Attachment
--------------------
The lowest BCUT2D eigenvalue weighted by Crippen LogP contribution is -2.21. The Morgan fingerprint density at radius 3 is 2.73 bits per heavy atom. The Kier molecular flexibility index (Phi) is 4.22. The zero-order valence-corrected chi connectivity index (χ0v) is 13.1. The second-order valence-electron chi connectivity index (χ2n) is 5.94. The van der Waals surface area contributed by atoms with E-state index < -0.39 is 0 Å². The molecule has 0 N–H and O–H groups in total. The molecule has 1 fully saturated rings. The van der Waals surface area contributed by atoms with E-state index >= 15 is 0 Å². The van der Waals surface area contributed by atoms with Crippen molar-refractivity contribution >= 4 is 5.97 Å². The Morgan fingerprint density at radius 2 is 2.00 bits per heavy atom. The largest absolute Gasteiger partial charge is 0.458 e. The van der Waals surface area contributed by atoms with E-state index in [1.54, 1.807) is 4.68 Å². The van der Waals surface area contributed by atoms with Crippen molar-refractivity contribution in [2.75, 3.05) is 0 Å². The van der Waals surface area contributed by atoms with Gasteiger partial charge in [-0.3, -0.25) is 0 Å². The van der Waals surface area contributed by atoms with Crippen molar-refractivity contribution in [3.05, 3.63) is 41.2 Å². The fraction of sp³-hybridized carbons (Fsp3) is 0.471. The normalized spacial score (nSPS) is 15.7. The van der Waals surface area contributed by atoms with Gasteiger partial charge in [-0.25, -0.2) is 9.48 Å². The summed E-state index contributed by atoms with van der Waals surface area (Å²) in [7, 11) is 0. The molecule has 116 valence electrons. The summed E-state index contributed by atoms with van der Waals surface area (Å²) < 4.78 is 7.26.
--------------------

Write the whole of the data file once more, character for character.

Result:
The lowest BCUT2D eigenvalue weighted by Crippen LogP contribution is -2.21. The Morgan fingerprint density at radius 3 is 2.73 bits per heavy atom. The Kier molecular flexibility index (Phi) is 4.22. The zero-order valence-corrected chi connectivity index (χ0v) is 13.1. The second-order valence-electron chi connectivity index (χ2n) is 5.94. The van der Waals surface area contributed by atoms with E-state index < -0.39 is 0 Å². The molecule has 0 N–H and O–H groups in total. The molecule has 1 fully saturated rings. The van der Waals surface area contributed by atoms with E-state index >= 15 is 0 Å². The van der Waals surface area contributed by atoms with Crippen molar-refractivity contribution >= 4 is 5.97 Å². The Morgan fingerprint density at radius 2 is 2.00 bits per heavy atom. The largest absolute Gasteiger partial charge is 0.458 e. The van der Waals surface area contributed by atoms with E-state index in [1.54, 1.807) is 4.68 Å². The van der Waals surface area contributed by atoms with Crippen molar-refractivity contribution in [2.75, 3.05) is 0 Å². The van der Waals surface area contributed by atoms with Gasteiger partial charge in [-0.3, -0.25) is 0 Å². The van der Waals surface area contributed by atoms with Crippen molar-refractivity contribution in [3.05, 3.63) is 41.2 Å². The fraction of sp³-hybridized carbons (Fsp3) is 0.471. The normalized spacial score (nSPS) is 15.7. The van der Waals surface area contributed by atoms with Gasteiger partial charge in [-0.25, -0.2) is 9.48 Å². The summed E-state index contributed by atoms with van der Waals surface area (Å²) in [7, 11) is 0. The molecule has 116 valence electrons. The summed E-state index contributed by atoms with van der Waals surface area (Å²) < 4.78 is 7.26.